Age at first full-term birth and breast cancer risk in BRCA1 and BRCA2 mutation carriers

  • Joanne Kotsopoulos
  • Jacek Gronwald
  • Henry T. Lynch
  • Andrea Eisen
  • Susan L. Neuhausen
  • Nadine Tung
  • Peter Ainsworth
  • Jeffrey N. Weitzel
  • Tuya Pal
  • William D. Foulkes
  • Charis Eng
  • Christian F. Singer
  • Leigha Senter
  • Ping Sun
  • Jan Lubinski
  • Steven A. Narod
  • the Hereditary Breast Cancer Clinical Study Group
Epidemiology

Abstract

Purpose

In the general population, an early age at first full-term birth confers protection against the risk of developing breast cancer. The relationship between age at first birth and breast cancer risk is not clear for women with a mutation in the BRCA1 or BRCA2 gene. Thus, we undertook a case–control study of women with a BRCA1 or BRCA2 mutation to study the effects of age at first full-term birth matched for other reproductive factors.

Methods

Information about reproductive factors, including age at first birth as well as medical history, was collected from a routinely administered research questionnaire. There were 2,295 matched pairs of women with a BRCA1 or BRCA2 mutation included in the final analysis.

Results

There was no significant difference in the mean age at first full-term birth among the BRCA1 (24.9 vs. 25.2; P = 0.10) or BRCA2 mutation carriers (26.5 vs. 26.6 years; P = 0.80). Findings were similar in the analysis limited to cases who were diagnosed with breast cancer prior to age 45.

Conclusion

This matched analysis of a large number of BRCA mutation carriers suggests that age at first birth has little influence on BRCA1 or BRCA2 breast cancer risk.

Keywords

BRCA1 BRCA2 Breast cancer Age at first birth 

Notes

Acknowledgements

We would like to acknowledge the study staff, students, and volunteers including Shana Kim, Farah Shoukat, Ellen MacDougall, Zoella Pasta, Nida Mian, Jennifer Ng, Sarah Chin, Hamida Begum, Harmeet Chaudhary, Asrafi Azmi, Shahana Nargis, Clotilde Ngwa, Mai Abdelhadi, Saiveena Penikalapati, Laavanya Somasundaram, and Hannah Horvath who helped with the data collection and data entry.

Other members of the Hereditary Breast Cancer Clinical Study Group: Beth Karlan, Barry Rosen, Tomasz Huzarski, Pal Moller, William D. Foulkes, Georgia Wiesner, Louise Bordeleau, Eitan Friedman, Wendy Meschino, Carrie Snyder, Kelly Metcalfe, Aletta Poll, Nicole Gojska, Ellen Warner, Susan Armel, Rochelle Demsky, Karen Panabaker, Melanie Taylor, Fergus Couch, Siranoush Manoukian, Barbara Pasini, Mary B. Daly, Linda Steele, Howard Saal, Taya Fallen, Marie Wood, Wendy McKinnon, Edmond Lemire, Albert E. Chudley, Kim Serfas, Kevin Sweet, Seema Panchal, Christine Elser, Ophira Ginsburg, Stephanie Hurst, Carey A. Cullinane, Robert E. Reilly, Joanne L. Blum, Theodora Ross, Caitlin Mauer, Ava Kwong, Cezary Cybulski, Jeanna McCuaig, Daniel Rayson, and Claudine Isaacs.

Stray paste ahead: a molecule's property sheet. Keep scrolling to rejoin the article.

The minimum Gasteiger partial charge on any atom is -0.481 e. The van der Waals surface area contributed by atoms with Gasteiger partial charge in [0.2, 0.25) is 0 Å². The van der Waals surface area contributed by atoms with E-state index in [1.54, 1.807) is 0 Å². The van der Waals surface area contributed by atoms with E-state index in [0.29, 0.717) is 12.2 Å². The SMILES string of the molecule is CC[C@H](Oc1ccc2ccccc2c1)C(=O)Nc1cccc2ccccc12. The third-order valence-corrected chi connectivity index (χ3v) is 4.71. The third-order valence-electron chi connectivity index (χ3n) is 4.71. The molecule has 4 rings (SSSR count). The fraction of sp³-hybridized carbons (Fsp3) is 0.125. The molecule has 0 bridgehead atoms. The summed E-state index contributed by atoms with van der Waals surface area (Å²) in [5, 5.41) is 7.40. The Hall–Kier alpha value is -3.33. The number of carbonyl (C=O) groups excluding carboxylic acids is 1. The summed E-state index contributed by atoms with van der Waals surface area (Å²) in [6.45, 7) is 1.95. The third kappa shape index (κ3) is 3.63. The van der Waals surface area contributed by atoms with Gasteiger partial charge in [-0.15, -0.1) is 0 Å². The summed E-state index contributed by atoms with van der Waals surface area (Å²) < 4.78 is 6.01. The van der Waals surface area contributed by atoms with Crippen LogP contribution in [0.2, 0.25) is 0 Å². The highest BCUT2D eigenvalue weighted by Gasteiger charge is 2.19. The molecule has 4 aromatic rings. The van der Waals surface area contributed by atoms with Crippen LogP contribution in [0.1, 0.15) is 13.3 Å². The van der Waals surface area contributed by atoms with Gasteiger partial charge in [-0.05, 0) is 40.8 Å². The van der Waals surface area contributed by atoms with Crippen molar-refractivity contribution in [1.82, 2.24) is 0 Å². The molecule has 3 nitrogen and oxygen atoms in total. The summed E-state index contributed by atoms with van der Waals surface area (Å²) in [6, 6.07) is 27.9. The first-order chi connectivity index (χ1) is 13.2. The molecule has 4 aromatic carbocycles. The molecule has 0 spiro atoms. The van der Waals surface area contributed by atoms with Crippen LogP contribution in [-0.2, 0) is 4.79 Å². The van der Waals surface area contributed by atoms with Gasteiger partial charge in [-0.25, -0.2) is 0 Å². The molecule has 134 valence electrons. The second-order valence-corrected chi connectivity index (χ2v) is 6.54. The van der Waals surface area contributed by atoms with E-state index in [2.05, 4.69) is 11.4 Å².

Funding

Joanne Kotsopoulos is the recipient of a Canada Research Chair (Tier II). Steven A. Narod is the recipient of a Canada Research Chair (Tier I). This study was supported by a Canadian Cancer Society Research Institute grant (703058). This work was supported the Peter Gilgan Tour de Bleu Foundation.

Compliance with ethical standards

Conflict of interest

The authors declare that they have no conflict of interest.

Supplementary material

10549_2018_4822_MOESM1_ESM.docx (53 kb)
Supplementary material 1 (DOCX 52 KB)

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Copyright information

© Springer Science+Business Media, LLC, part of Springer Nature 2018

Authors and Affiliations

  • Joanne Kotsopoulos
    • 1
    • 2
  • Jacek Gronwald
    • 3
  • Henry T. Lynch
    • 4
  • Andrea Eisen
    • 5
  • Susan L. Neuhausen
    • 6
  • Nadine Tung
    • 7
  • Peter Ainsworth
    • 8
  • Jeffrey N. Weitzel
    • 9
  • Tuya Pal
    • 10
  • William D. Foulkes
    • 11
  • Charis Eng
    • 12
  • Christian F. Singer
    • 13
  • Leigha Senter
    • 14
  • Ping Sun
    • 1
  • Jan Lubinski
    • 3
  • Steven A. Narod
    • 1
    • 2
  • the Hereditary Breast Cancer Clinical Study Group
  1. 1.Women’s College Research InstituteWomen’s College HospitalTorontoCanada
  2. 2.Dalla Lana School of Public HealthUniversity of TorontoTorontoCanada
  3. 3.Department of Genetics and Pathology, International Hereditary Cancer CenterPomeranian Medical UniversitySzczecinPoland
  4. 4.Department of Preventive Medicine and Public HealthCreighton University School of MedicineOmahaUSA
  5. 5.Toronto-Sunnybrook Regional Cancer CenterTorontoCanada
  6. 6.Division of Biomarkers of Early Detection and Prevention, Department of Population SciencesBeckman Research Institute of City of HopeDuarteUSA
  7. 7.Beth Israel Deaconess Medical CenterBostonUSA
  8. 8.London Health SciencesLondonCanada
  9. 9.City of Hope National Medical CenterDuarteUSA
  10. 10.Vanderbilt-Ingram Cancer Center/Vanderbilt University Medical CenterNashvilleUSA
  11. 11.Department of Oncology and Human Genetics, Programs in Cancer GeneticsMcGill UniversityMontréalCanada
  12. 12.Cleveland ClinicGenomic Medicine Institute and Center for Personalized Genetic HealthcareClevelandUSA
  13. 13.Department of Obstetrics and Gynecology and Comprehensive Cancer CenterMedical University of ViennaViennaAustria
  14. 14.Division of Human GeneticsThe Ohio State University Medical Center, Comprehensive Cancer CenterColumbusUSA

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